Opioid Use Disorder Recovery Campaign

opioid use disorder

Practically every American knows that the scourge of opioid use is of epidemic proportions. More than 100 people die each day due to either prescription painkillers or illicit opiates like heroin and fentanyl. While government agencies report some 2 million opioid use disorder cases in the U.S., a recent study indicates the real number may be significantly higher.

The global management consulting firm McKinsey and Co. believes there could be 6 million Americans living with an opioid use disorder. Without treatment, the condition worsens, and the risk of overdose increases exponentially. Fortunately, evidence-based therapies exist, and men and women can find lasting recovery.

In the last decade, public health experts and policymakers have taken drastic measures to save lives. Efforts include new prescribing guidelines, increasing access to the overdose reversal drug naloxone, and passing legislation to help expand access to treatment.

The Comprehensive Addiction and Recovery Act (CARA) and the 21st Century Cures Act both channeled more funding to ending the epidemic. While both measures are a step in the right direction, much more is needed to rein in the crisis. Greater access to recovery resources has only a limited effect if millions of people are reticent about seeking help.

The stigma of addiction is ever present, despite science confirming that alcohol and substance use disorder are medical conditions. Behavioral health disorders are not, as many people still believe, a moral failing or a testament to a lack of willpower. If the latter were true, experts would not include use disorders in the Diagnostic and Statistical Manual of Mental Disorders (DSM).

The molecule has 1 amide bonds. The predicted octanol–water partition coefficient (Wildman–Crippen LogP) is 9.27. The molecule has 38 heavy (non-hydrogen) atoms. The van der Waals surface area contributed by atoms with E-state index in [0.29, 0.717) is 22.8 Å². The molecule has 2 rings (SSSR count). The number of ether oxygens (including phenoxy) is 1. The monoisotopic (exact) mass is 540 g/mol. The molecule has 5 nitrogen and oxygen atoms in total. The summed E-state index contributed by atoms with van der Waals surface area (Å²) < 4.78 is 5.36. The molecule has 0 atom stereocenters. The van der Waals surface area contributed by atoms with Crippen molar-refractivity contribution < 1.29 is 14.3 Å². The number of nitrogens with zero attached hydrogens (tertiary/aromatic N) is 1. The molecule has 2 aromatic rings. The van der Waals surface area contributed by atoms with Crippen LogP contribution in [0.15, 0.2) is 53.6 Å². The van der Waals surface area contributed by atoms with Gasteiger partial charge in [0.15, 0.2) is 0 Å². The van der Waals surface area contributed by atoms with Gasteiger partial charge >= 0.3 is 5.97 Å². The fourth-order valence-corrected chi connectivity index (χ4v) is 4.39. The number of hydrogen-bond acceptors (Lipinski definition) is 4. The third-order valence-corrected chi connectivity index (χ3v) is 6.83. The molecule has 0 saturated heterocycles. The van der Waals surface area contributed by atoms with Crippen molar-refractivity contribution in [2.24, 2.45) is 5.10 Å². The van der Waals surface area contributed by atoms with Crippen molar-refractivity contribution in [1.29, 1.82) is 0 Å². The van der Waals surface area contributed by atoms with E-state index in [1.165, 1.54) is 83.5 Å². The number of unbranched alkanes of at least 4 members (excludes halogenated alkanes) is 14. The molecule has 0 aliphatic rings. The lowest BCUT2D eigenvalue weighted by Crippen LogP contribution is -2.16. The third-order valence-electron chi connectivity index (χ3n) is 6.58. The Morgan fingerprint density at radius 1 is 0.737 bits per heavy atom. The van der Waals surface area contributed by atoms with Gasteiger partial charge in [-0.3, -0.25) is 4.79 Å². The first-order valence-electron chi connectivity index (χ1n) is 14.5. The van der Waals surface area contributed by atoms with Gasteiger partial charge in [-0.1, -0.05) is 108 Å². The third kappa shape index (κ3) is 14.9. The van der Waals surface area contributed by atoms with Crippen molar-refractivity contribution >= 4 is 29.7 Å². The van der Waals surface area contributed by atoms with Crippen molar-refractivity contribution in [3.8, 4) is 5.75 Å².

It’s vital that more be done to encourage those struggling to seek addiction treatment services. We can empower people living with an opioid use disorder to seek help by breaking the silence around this public health crisis.

Inspiring Addiction Recovery

Recovery is possible; the millions of people working programs around the globe are proof of that fact. However, the stigma of addiction still prevails, and millions continue to suffer needlessly. One method of encouraging men and women to seek treatment is through sharing stories of healing. Accounts of personal recovery can reverberate and inspire actions that lead to change.

Globally, some 2.38 billion people use Facebook. While most status updates are of little importance, the platform can also be harnessed to do good. The “social network” connects struggling individuals with people who may have solutions.

Facebook has joined forces with the Partnership for Drug-Free Kids + Center on Addiction, to launch a new campaign. Stop Opioid Silence (SOS) is a national public awareness campaign encouraging those with opioid use disorder to seek help. The initiative asks people to share their stories of loss, hope, and recovery with the world. The campaign writes:

“More than half of all Americans know someone affected by the opioid crisis, and only about one quarter of those with opioid addiction get the treatment they need… It’s time to break the silence around this epidemic and help end the stigma that too often prevents people from speaking up and getting help. Together, we can fight this public health crisis that is killing one of us every 11 minutes.”

If you would like to help end the stigma of addiction by sharing your story, please click here for more information. There is an SOS Alarm toolkit available to assist those interested in participating. Those who are uncomfortable with sharing their story can still get involved by amplifying the campaign’s message on social media.

Opioid Use Disorder Recovery

Are you or a loved one in need of help? If so, please reach out to Southern California Addiction Center at your earliest convenience. We are determined to help clients live their life free from addiction. Located in the City of Temecula, we offer a safe, stable, loving, and caring environment that is the ideal place to begin the journey of long-term recovery.

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